Skillful long-range prediction of European and North American winters

Wednesday, 17 December 2014: 9:45 AM
Rosemary Eade1, Adam A Scaife2, Alberto Arribas2, Ed Blockley2, Anca Brookshaw2, Robin T Clark2, Nick Dunstone2, David Fereday2, Christopher Kenneth Folland2, Margaret Gordon2, Leon Hermanson2, Jeff Knight2, Daniel J Lea2, Craig MacLachlan2, Anna Victoria Maidens2, Matthew Martin2, Andrew Peterson2, Doug Smith2, Michael Vellinga2, Emily Wallace2, Jennifer Waters2 and Andrew Williams2, (1)Met Office Hadley center for Climate Change, Exeter, EX1, United Kingdom, (2)Met Office Hadley center for Climate Change, Exeter, United Kingdom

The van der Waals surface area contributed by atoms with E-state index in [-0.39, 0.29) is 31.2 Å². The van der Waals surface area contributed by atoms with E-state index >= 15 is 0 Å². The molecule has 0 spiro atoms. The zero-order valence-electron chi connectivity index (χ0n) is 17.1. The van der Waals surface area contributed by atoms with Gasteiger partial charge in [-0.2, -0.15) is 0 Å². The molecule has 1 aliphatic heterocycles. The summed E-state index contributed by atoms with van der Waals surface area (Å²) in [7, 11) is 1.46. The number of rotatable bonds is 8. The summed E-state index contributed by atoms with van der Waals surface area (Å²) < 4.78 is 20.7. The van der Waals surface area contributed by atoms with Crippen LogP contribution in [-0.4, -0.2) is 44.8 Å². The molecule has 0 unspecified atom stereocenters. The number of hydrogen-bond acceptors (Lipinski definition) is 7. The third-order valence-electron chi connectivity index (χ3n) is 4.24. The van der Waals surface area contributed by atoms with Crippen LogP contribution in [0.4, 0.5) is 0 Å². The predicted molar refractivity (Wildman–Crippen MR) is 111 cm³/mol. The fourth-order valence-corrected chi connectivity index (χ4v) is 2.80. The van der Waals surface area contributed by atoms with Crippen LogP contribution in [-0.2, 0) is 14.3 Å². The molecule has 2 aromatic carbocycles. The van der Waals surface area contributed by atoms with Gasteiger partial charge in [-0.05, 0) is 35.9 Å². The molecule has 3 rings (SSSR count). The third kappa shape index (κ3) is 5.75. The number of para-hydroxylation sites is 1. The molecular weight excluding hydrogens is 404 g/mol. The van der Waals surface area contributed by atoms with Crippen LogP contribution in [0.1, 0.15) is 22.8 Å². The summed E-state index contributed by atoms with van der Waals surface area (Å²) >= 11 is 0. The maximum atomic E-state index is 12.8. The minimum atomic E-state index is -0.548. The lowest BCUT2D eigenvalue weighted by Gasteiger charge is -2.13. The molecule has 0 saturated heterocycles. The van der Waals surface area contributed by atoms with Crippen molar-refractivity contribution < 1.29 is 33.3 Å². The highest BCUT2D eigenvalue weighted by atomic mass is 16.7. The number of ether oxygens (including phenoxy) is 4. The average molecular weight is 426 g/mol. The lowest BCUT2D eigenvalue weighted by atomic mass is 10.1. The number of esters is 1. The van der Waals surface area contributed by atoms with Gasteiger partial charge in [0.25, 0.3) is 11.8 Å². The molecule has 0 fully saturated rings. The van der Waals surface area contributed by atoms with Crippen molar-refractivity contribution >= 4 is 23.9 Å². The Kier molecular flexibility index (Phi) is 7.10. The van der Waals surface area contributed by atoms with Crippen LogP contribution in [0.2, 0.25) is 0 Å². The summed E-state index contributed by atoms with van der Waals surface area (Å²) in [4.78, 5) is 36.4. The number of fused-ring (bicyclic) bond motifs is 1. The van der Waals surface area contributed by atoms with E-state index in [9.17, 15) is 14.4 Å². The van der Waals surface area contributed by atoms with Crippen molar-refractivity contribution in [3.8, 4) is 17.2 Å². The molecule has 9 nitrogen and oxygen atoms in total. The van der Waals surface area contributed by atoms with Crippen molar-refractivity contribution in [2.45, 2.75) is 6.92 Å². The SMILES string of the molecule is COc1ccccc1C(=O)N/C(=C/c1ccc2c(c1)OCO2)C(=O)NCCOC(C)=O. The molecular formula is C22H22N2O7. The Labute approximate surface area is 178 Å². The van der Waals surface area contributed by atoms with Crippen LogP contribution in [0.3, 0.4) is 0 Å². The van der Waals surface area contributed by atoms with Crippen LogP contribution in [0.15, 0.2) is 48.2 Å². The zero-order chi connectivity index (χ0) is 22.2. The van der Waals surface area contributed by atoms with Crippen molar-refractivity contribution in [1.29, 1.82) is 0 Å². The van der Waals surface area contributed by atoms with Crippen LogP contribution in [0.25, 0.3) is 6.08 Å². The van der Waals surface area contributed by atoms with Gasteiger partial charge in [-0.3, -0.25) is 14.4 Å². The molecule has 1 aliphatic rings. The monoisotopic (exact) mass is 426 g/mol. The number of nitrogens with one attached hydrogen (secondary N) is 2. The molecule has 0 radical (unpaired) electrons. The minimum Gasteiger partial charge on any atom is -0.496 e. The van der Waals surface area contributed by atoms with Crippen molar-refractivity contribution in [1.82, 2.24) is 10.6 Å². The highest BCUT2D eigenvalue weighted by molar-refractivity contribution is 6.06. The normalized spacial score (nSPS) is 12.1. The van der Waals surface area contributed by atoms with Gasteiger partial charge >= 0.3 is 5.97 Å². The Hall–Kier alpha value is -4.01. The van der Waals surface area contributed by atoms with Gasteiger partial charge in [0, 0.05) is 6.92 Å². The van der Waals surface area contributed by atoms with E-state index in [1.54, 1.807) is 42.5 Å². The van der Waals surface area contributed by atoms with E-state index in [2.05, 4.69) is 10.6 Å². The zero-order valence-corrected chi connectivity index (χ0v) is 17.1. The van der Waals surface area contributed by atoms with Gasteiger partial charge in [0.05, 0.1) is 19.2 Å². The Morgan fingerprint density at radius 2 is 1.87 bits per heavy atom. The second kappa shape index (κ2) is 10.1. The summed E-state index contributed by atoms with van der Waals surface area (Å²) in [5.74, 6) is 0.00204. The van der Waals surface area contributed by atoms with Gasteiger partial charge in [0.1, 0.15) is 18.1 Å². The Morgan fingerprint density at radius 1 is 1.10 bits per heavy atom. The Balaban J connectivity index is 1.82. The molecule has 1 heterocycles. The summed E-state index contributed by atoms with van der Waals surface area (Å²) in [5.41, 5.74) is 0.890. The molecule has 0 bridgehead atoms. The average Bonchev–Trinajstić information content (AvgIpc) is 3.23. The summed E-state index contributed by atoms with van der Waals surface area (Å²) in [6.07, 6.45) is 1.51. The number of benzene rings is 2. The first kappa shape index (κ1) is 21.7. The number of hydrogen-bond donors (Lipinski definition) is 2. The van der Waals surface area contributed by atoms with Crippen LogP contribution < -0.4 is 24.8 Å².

Until recently, long-range forecast systems showed only modest levels of skill in predicting surface winter climate around the Atlantic Basin and associated fluctuations in the North Atlantic Oscillation at seasonal lead times. Here we use a new forecast system to assess seasonal predictability of winter North Atlantic climate. We demonstrate that key aspects of European and North American winter climate and the surface North Atlantic Oscillation are highly predictable months ahead. We demonstrate high levels of prediction skill in retrospective forecasts of the surface North Atlantic Oscillation, winter storminess, near-surface temperature, and wind speed, all of which have high value for planning and adaptation to extreme winter conditions. Analysis of forecast ensembles suggests that while useful levels of seasonal forecast skill have now been achieved, key sources of predictability are still only partially represented and there is further untapped predictability.